“What good is it, my brothers, if someone says he has faith but does not have works? If a brother or sister has nothing to wear and has no food for the day, and one of you says to them, ‘Go in peace, keep warm, and eat well,’ but you do not give them the necessities of the body, what good is it?” (John 2:14-16).
As our community comes together in the face of scary news reports, statistics, and uncertain days ahead, it is fascinating, honoring, and humbling to look back on Catholics in crises — the missionaries, religious, and lay individuals, who, throughout history, have united to provide aid, hope, and healing. As Catholics, we are called to serve at the margins; these people are the ultimate example.
In 1804, a Spanish mission set out to bring the smallpox vaccine to the New World, where it was ravaging communities. The Church played a critical role in establishing vaccine standards and safety, as well as immunization records for vulnerable communities. It must be noted that the introduction of smallpox and the subsequent vaccination program were largely unjust and painful experiences for many of the indigenous populations of South America; however, this vaccination mission was instrumental in curbing the spread of smallpox, and undoubtedly saved thousands of lives.
In 1854, a brave group of Sisters of Mercy left Kinsale, Ireland bound for San Francisco. In the rough-and-tumble of the early Gold Rush, the sisters initially faced massive religious persecution. Just one year after arriving, however, the eight sisters mobilized a massive nursing campaign to guide the city through a devastating cholera epidemic, winning over city officials and citizens alike. Their compassion and willingness to take in those most in need, including the elderly, orphaned children, and homeless women, surprised everyone.
In 1906, the same Sisters of Mercy opened a tent hospital in Golden Gate Park to serve those injured, homeless, or displaced because of the devastating fires and earthquakes. Dominican sisters from Mission San Jose gave up their house in order to shelter dozens of children made homeless through the devastation. They slept in stables for months in order to provide those struggling to rebuild their lives with a comfortable living space.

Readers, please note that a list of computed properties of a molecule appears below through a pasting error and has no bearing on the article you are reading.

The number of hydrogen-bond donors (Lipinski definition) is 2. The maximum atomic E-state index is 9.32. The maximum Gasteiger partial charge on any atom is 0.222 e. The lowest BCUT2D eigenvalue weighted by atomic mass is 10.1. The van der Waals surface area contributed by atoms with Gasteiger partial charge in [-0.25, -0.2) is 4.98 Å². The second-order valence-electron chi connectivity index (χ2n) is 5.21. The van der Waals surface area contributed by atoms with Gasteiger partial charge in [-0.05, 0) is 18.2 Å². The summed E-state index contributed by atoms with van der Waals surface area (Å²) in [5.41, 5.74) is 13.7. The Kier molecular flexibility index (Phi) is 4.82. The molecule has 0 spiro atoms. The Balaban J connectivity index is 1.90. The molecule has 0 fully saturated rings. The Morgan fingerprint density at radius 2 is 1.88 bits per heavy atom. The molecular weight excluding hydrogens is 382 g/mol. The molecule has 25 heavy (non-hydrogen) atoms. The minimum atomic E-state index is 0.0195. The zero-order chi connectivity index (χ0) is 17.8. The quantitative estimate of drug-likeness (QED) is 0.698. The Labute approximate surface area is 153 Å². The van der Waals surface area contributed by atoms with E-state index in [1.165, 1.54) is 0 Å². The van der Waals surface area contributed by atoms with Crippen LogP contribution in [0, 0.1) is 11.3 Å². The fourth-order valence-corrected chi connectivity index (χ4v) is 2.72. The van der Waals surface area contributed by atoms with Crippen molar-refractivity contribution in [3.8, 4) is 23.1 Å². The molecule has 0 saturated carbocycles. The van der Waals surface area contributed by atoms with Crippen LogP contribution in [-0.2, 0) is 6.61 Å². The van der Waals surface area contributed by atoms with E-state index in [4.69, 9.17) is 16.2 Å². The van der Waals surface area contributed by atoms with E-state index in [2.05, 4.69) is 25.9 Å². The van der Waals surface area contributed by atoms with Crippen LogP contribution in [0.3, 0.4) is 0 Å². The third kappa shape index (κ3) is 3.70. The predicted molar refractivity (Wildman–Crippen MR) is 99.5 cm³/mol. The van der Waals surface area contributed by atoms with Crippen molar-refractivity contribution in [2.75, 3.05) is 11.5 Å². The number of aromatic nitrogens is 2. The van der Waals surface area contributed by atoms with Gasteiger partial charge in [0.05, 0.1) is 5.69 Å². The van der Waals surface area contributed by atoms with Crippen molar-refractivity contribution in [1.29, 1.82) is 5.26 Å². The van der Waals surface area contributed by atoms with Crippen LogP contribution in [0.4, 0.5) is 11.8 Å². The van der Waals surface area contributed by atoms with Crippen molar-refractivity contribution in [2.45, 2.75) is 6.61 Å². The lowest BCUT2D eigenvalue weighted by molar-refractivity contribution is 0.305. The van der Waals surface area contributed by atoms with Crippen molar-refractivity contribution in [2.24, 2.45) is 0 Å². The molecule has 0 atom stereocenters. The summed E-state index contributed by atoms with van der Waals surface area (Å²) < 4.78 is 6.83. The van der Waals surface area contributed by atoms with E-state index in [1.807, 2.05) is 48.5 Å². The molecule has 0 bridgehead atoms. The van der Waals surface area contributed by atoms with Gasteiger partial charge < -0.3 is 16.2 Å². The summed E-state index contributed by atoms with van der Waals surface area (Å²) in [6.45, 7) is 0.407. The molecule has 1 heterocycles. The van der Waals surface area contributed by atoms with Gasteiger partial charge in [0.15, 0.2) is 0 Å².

Catholics step up to meet social crises too — poverty, violence, and human rights violations. St. Teresa of Calcutta dedicated her life to helping the poor and disenfranchised — from giving the poor and suffering deaths of dignity to establishing resource centers for people suffering from leprosy, she truly served from the heart of Christ.
Fr. Greg Boyle, who founded Homeboy Industries (one of the largest support networks in existence for men and women who were previously incarcerated or gang-involved), says it best, when he asks: “You stand with the least likely to succeed until success is succeeded by something more valuable: kinship. Kinship — not serving the other, but being one with the other.”
Stay safe; check in on your friends and family; spend a little extra time in prayer; and perhaps contemplate how you might better serve those on the margins, both currently and in the coming weeks.
—Claire Kosewic, Staff Bulletin Writer
Whenever I meet a family whose loved one has died, I ask them to tell me about the person’s finest quality. The response often is heartwarming. Almost without fail, they tell me that “he was a family man” or “she loved her family more than anything else.” Indeed, family forges a sense of identity and belonging for most people. It is the one place where we can consistently experience love, intimacy, acceptance, warmth, and security.
But your spiritual family is an even greater blessing. Earthly families are wonderful gifts, but they are temporary and sadly often strained by divorce, strife, estrangement, and geographical distance. Jesus came, however, to gather a family of faith that would last forever. “Whoever does the will of my heavenly Father,” he once said, “is my brother, and sister, and mother” (Matthew 12:49-50).
God’s second purpose for your life is belonging to his family. Because “God is love,” his nature is relational (1 John 4:8). In his very being—Father, Son, and Holy Spirit—God exists in a loving relationship to himself, and therefore has no need of a human family. He has never been lonely. But he desires a family because he loves us and wants us to be part of it. That’s why you were formed for God’s family.
As a result, “you are no longer strangers and sojourners, but . . . members of the household of God” (Ephesians 2:19). Following Christ necessarily involves belonging to a faith community because none of us can fulfill God’s purposes by ourselves.